The world’s largest research hospital is known by a sterile name, Building 10, that doesn’t even begin to explain how lives are changed inside its walls. That’s because the facility at the National Institutes of Health is not just where clinical trials take place, it’s where they begin: with one person willing to let the NIH’s doctors experiment on them.
Those people—the doctors, nurses, and researchers; the patients and their families—are the subjects of Discovery Channel’s First in Human, a three-episode, six-hour series that airs Thursdays at 9 for the next three weeks.
The series opens with a familiar person: actor Jim Parsons, from The Big Bang Theory and Hidden Figures. Once you get past the celebrity and Parsons’ sometimes-infantilizing narration and the introductions to the patients and their doctors, the show just takes us into their lives at the NIH, and there’s not just emotional death, but life-or-death tension. I started off annoyed and by midway through episode one, I was crying.
It’s thoroughly captivating television, and also a privilege to be allowed to see what what happens as patients receive treatment, and their diseases and bodies and their doctors respond.
The series is a passion project for its director, John Hoffman, Discovery’s executive vice president of documentaries and specials, who came in to help turn the network away from fiction masquerading as fact. I talked to him about the show, which he brought with him when he joined Discovery two years ago.
First in Human is the result, Hoffman said, of “a long process working very, very collaboratively with the entire staff of Building 10 at the NIH.”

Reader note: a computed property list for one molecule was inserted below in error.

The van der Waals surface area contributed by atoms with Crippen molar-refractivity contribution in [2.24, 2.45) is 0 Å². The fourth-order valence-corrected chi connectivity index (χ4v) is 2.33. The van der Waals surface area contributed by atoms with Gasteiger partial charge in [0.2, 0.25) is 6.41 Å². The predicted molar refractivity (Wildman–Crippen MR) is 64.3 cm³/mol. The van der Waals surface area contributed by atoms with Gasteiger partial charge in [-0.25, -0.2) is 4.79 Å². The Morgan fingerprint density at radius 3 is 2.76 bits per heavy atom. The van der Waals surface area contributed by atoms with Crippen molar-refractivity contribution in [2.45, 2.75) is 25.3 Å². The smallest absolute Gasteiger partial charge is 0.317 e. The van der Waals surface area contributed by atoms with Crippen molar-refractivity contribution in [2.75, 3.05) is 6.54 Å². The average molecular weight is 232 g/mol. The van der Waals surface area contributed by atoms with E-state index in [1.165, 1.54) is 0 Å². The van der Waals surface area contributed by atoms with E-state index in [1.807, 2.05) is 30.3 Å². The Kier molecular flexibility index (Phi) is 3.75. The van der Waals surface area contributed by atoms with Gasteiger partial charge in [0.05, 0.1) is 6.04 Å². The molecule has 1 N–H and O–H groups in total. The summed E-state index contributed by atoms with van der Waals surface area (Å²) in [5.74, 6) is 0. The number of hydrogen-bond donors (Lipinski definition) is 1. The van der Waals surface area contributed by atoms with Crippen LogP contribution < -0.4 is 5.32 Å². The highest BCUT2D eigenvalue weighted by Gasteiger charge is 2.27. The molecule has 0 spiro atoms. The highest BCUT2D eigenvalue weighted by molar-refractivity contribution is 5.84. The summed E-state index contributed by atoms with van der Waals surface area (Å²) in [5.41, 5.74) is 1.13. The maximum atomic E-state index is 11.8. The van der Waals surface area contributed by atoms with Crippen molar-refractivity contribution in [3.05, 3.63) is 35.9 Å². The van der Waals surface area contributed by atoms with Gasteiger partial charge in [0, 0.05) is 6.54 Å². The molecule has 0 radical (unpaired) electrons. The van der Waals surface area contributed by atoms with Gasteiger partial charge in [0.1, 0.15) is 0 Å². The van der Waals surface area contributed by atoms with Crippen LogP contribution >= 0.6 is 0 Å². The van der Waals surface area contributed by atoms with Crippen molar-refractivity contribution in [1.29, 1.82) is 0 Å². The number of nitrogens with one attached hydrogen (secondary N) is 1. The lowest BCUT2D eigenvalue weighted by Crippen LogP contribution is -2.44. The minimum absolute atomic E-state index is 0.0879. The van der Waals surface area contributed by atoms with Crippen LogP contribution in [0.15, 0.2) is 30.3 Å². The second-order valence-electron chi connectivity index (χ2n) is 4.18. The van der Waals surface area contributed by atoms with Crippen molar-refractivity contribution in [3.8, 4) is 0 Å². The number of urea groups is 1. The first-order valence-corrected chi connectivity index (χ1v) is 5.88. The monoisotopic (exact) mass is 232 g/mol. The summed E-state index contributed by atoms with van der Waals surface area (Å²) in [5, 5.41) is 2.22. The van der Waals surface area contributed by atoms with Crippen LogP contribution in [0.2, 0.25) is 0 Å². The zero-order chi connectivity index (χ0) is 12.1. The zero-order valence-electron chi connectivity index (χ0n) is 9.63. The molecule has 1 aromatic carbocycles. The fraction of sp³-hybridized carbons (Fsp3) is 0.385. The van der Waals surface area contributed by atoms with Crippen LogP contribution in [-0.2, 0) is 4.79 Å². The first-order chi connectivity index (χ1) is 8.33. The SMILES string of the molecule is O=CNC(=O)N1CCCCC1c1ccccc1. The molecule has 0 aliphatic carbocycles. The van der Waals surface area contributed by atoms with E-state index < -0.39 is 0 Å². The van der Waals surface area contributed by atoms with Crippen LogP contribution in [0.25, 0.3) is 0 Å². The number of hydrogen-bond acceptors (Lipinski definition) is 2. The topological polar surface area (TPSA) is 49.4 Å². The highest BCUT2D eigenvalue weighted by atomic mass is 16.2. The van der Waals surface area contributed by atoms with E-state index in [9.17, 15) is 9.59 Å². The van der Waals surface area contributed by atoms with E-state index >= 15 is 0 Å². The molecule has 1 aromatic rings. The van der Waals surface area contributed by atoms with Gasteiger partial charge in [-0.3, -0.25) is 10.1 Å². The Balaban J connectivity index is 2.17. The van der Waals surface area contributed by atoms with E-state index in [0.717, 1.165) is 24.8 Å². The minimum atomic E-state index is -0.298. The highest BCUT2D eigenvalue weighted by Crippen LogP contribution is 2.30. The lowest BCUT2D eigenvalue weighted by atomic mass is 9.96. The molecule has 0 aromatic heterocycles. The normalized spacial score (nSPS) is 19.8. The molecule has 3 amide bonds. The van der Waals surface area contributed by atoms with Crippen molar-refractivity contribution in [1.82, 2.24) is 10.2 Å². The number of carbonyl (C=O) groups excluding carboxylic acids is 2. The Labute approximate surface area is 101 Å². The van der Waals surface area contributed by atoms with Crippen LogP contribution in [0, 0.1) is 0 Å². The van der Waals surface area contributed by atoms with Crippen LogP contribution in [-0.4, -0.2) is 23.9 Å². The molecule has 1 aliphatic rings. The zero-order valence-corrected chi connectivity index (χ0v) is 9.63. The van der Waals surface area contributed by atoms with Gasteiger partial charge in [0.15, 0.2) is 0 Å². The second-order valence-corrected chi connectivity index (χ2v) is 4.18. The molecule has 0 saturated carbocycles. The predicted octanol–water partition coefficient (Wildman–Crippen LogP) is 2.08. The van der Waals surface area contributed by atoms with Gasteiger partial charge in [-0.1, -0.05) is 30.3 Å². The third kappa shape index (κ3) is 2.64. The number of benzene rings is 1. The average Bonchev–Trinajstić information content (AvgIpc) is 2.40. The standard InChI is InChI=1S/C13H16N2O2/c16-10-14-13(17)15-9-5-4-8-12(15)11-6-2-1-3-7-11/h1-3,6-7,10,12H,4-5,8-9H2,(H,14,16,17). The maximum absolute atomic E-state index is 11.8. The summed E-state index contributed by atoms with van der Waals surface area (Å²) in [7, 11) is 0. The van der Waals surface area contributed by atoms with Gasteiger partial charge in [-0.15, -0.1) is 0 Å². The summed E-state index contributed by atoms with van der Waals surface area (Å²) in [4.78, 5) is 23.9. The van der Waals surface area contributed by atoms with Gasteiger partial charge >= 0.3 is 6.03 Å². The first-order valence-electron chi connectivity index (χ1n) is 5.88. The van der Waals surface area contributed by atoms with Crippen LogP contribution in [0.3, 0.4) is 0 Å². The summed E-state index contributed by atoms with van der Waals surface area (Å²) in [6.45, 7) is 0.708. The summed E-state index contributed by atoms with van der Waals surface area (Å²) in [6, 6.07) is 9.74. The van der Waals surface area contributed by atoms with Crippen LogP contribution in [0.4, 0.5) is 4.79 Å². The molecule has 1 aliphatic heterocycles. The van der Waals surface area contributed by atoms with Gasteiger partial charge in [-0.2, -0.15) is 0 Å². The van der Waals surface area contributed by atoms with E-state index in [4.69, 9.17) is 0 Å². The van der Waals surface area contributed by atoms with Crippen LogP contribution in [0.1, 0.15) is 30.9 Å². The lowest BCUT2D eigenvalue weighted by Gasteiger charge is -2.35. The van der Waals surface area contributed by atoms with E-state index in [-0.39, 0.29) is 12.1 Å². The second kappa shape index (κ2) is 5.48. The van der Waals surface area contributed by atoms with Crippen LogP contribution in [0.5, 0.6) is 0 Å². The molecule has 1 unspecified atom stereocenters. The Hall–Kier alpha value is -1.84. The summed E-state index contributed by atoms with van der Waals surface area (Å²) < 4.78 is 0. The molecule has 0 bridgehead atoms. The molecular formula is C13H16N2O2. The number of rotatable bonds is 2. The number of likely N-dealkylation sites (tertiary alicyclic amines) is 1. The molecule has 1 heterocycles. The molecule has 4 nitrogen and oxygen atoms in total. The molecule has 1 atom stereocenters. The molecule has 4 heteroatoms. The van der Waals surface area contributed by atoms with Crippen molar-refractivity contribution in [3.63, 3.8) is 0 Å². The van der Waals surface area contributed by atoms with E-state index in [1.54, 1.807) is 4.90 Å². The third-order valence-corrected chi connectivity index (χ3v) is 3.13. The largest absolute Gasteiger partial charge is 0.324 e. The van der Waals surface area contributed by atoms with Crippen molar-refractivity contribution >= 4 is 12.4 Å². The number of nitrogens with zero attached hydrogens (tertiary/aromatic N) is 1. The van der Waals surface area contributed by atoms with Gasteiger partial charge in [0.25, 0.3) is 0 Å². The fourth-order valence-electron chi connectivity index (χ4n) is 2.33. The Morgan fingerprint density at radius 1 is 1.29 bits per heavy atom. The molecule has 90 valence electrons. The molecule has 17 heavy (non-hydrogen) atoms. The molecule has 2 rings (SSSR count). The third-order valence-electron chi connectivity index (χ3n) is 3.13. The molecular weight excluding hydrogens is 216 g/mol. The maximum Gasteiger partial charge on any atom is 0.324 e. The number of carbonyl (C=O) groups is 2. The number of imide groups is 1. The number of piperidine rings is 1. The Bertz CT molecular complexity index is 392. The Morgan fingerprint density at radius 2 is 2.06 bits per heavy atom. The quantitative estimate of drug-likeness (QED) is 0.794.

Why patients at a hospital agreed to be filmed
Six hours of television come from one year’s worth of filming, from the summer of 2015 to the summer of 2016, when three crews spent 50 to 60 hours every week. While they took weekends and breaks, “everyone was on call at all times,” Hoffman said,” so “if anything was happening with any of our characters either their doctor was making us aware of or the nurse was making us aware of.”
Every person who appears on camera, from doctors to patients to family, consented to be filmed—a process that’s complicated because producers can’t just contact patients directly. Instead, the communications department at the hospital and the nursing staff made the initial contact.
Hoffman told me they’d say something like, “You’re coming in, Discovery is doing a documentary, they’re here for a year. Would you be willing to learn more about it? And that would start the process.”
Most people said yes.
“It’s not hard to get people,” Hoffman said. “They understand implicitly that they are making a contribution, and if they can help one other person who’s in their condition, then they feel that their struggles mean something. They matter.”
Spending so much time with patients meant that “we became part of their lives,” Hoffman told me. The camera operator and sound person become “part of the family. If [the crew] are not in the room, not following, then something’s changed.”
The science of treatment—and narration
First in Human stays grounded in people, doctors and their patients, and thus doesn’t dive too deeply into science or the politics of medicine, a choice that frustrated me as a viewer initially. “It’s a light touch overall when it comes to some of those issues,” Hoffman said.